Andrew Jackson retired from public office on March 4, 1837. His vice president, Martin Van Buren, succeeded him as president. Lack of an official office did not prevent Jackson from maintaining a lively interest in public affairs. He kept up an active correspondence with many in Washington, offering his insights and advice, and stayed current with subscriptions to over twenty newspapers. One issue that captured his interest was Texas. Texas had won its independence from Mexico in 1836, toward the end of Jackson’s second term as president. Jackson’s old friend Sam Houston, former governor of Tennessee, was the president of the Republic of Texas. Both men desired to bring Texas into the Union. Jackson wielded his considerable influence and in the spring of 1845, Congress authorized the annexation of Texas to the United States. That same spring, Jackson’s protégé, James K. Polk, took office as the 11th President of the United States.
Matters closer to home also kept Jackson busy. Andrew Jackson Jr., his adopted son, had mounting debts, from expensive purchases and co-signing promissory notes for others. Jackson sold property in Alabama and took out loans to pay the debts, but new problems kept arising. He purchased another plantation in Mississippi, hoping that the profits from that farm would improve the family’s financial status. That effort was not successful either. Despite the debts and problems, Jackson was by no means poor since he still owned nearly 1000 acres at The Hermitage and around 150 slaves.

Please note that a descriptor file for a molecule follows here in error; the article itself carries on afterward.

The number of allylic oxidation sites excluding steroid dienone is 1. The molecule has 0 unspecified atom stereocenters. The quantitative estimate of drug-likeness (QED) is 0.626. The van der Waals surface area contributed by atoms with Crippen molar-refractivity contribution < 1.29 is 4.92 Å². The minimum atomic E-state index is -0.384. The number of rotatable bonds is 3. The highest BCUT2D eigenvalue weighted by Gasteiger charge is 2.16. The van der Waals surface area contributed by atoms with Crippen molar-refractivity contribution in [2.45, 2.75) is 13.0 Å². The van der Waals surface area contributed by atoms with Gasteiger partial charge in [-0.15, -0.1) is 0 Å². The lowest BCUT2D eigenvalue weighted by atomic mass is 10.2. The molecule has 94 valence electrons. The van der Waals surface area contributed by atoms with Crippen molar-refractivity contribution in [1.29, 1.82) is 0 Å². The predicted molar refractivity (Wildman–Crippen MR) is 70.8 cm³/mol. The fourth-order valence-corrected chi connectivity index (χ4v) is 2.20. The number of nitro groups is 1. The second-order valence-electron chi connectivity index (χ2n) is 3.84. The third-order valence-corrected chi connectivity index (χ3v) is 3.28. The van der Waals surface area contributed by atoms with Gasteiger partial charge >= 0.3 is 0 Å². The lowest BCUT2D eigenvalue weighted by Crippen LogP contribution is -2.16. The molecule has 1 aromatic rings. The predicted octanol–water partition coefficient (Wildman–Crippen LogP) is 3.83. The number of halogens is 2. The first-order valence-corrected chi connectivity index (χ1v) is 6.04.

Jackson’s family lived at The Hermitage and was a great source of joy for him. Andrew Jr. and his wife, Sarah Yorke Jackson, had three children, Rachel, Andrew, and Samuel. Their last two children, Thomas and Robert, died as infants. Sarah’s widowed sister, Marion Yorke Adams, and her three sons joined the family in 1837. The artist, Ralph E. W. Earl, also lived with the family until his death in September 1838. Jackson and Sarah joined the Presbyterian Church in July 1838 and the family held evening prayers before retiring every night.
Andrew Jackson’s health, never good, deteriorated badly in his final years. Constant infections, gastro-intestinal problems, pain, eye and ear troubles, and fluid build-up made him miserable. He frequently predicted his own death, but continued to hang on to life. Finally, on June 8, 1845 with his family and slaves surrounding him, he died in his bedroom at The Hermitage. He was buried two days later in the Hermitage garden with nearly three thousand people in attendance.